Thanks to price and sales growth, the U.S. housing market outperformed the U.S. economy in the first six months of 2016. Part of that success is demographic driven: Older millennials are looking to grow their families and buy their first home at the same time that some baby boomers are downsizing in preparation for retirement.1
However, the market for existing homes is still struggling as a result of low inventory, which helps explain why 10 percent of homes sold this year are newly constructed, up 2 percent from a year ago.2
After mortgage rates remained relatively steady over the past few years, many projections expected a substantial increase in 2016. However, they remained in the 3 to 4 percent range for most of the year,3 and the number of home sales due to an inability to pay mortgages dropped to a nine-year low.4
Meanwhile, thanks in part to this low-rate environment, residential home prices reached an all-time high in the third quarter of 2016 — higher than even the pre-recession peak.5
Like so many areas of the economy, the housing market experienced a shakeup in the immediate aftermath of the election. There was a slight bump in the 30-year mortgage interest rate to 4 percent, a move that typically drives housing prices down.6 Given the dynamic between interest rates and housing prices, coupled with the fact that the President-elect is a real estate guru, it will be interesting to see how the housing market evolves under the new administration.
Recently, a couple of new studies revealed some other interesting trends in the housing market. One found that since 2012, homeowners without a college degree have seen the value of their homes appreciate by less than 0.2 percent, while college graduates have seen their home values soar by an average 10.8 percent.7
Women still have a more difficult time qualifying for a home mortgage and are more likely to pay a higher interest rate than men. However, one study found that women are less likely than men to default on their home loan.8
For retirees in the market for a property, be aware that a mortgage loan may be structured differently depending on if the property is considered a principal residence, a second home or an investment property.9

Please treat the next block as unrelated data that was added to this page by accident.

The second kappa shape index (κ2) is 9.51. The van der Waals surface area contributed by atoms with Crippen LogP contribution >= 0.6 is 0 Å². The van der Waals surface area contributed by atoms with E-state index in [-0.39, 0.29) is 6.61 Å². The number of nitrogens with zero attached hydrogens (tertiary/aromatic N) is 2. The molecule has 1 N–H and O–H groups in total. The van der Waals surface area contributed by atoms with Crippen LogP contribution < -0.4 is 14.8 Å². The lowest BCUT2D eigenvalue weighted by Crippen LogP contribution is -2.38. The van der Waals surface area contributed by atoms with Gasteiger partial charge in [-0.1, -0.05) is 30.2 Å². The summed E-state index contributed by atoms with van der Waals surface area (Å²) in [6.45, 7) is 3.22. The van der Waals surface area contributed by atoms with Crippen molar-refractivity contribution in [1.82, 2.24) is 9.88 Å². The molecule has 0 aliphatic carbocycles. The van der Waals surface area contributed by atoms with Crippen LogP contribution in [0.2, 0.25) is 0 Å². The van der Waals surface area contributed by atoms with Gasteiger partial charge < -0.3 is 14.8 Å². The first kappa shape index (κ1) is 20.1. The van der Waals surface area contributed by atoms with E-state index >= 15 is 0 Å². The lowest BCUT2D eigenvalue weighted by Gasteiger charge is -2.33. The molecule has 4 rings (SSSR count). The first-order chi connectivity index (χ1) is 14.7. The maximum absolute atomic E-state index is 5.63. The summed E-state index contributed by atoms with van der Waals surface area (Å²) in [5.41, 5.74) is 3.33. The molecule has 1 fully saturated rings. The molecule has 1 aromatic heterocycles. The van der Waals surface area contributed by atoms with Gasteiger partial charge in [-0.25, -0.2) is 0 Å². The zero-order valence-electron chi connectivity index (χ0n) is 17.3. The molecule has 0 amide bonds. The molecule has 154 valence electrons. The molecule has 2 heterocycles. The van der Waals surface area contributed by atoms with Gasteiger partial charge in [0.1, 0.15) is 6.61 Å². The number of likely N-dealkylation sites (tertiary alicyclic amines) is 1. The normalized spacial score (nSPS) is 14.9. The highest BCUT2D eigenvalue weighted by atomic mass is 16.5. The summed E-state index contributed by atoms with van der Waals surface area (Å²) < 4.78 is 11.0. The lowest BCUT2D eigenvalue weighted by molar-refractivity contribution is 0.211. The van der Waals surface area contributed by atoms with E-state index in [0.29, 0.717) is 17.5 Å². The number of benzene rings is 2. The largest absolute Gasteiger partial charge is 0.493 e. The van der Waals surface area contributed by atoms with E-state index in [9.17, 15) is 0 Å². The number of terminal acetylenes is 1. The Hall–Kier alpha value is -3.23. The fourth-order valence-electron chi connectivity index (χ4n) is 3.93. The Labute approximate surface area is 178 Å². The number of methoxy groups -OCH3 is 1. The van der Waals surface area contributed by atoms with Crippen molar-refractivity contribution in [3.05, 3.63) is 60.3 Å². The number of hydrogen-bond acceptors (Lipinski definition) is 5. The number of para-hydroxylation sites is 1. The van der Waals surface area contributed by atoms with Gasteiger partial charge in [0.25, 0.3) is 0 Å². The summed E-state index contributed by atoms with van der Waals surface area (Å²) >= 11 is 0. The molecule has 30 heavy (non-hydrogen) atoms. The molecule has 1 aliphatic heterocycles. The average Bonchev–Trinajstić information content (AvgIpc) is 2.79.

Content prepared by Kara Stefan Communications.
1 National Association of Realtors. Nov. 10, 2016. “Expect Busier Months Ahead.” http://realtormag.realtor.org/daily-news/2016/11/10/expect-busier-months-ahead#sf41976874. Accessed Nov. 14, 2016.
3 The Mortgage Reports. Nov. 1, 2016. “November 2016 Mortgage Rates Forecast.” http://themortgagereports.com/22963/november-2016-mortgage-rates-forecast-fha-va-conventional-loans. Accessed Nov. 12, 2016.
4 Kelsey Ramirez. Housing Wire. Nov. 3, 2016. “Median home prices finally pass housing boom levels, hit all-time high.” http://www.housingwire.com/articles/38436-median-home-prices-finally-pass-housing-boom-levels-hits-all-time-high. Accessed Nov. 12, 2016.
6 Diana Olick. CNBC. Nov. 14, 2016. “Panic in housing market as Trump effect pushes mortgage rates to 4%.” http://www.cnbc.com/2016/11/14/trump-effect-pushes-mortgage-rates-to-4.html. Accessed Nov. 12, 2016.
7 The Economist. Nov. 12, 2016. “To those that have.” http://www.economist.com/news/finance-and-economics/21709974-prices-are-diverging-geographic-social-and-ethnic-lines-those-have?fsrc=scn/tw/te/bl/ed/housinginamerica2tothosethathave. Accessed Nov. 14, 2016.
8 Knowledge@Wharton. Oct. 12, 2016. “Why Women Pay More for Mortgages.” http://knowledge.wharton.upenn.edu/article/why-women-pay-more-for-mortgages/. Accessed Nov. 12, 2016.
9 Scott Sheldon. Credit.com. Jul. 22, 2015. “The Surprising Way Your Job Can Impact Your Mortgage.” http://blog.credit.com/2015/07/the-surprising-way-your-job-can-impact-your-mortgage-121451/. Accessed Nov. 14, 2016.
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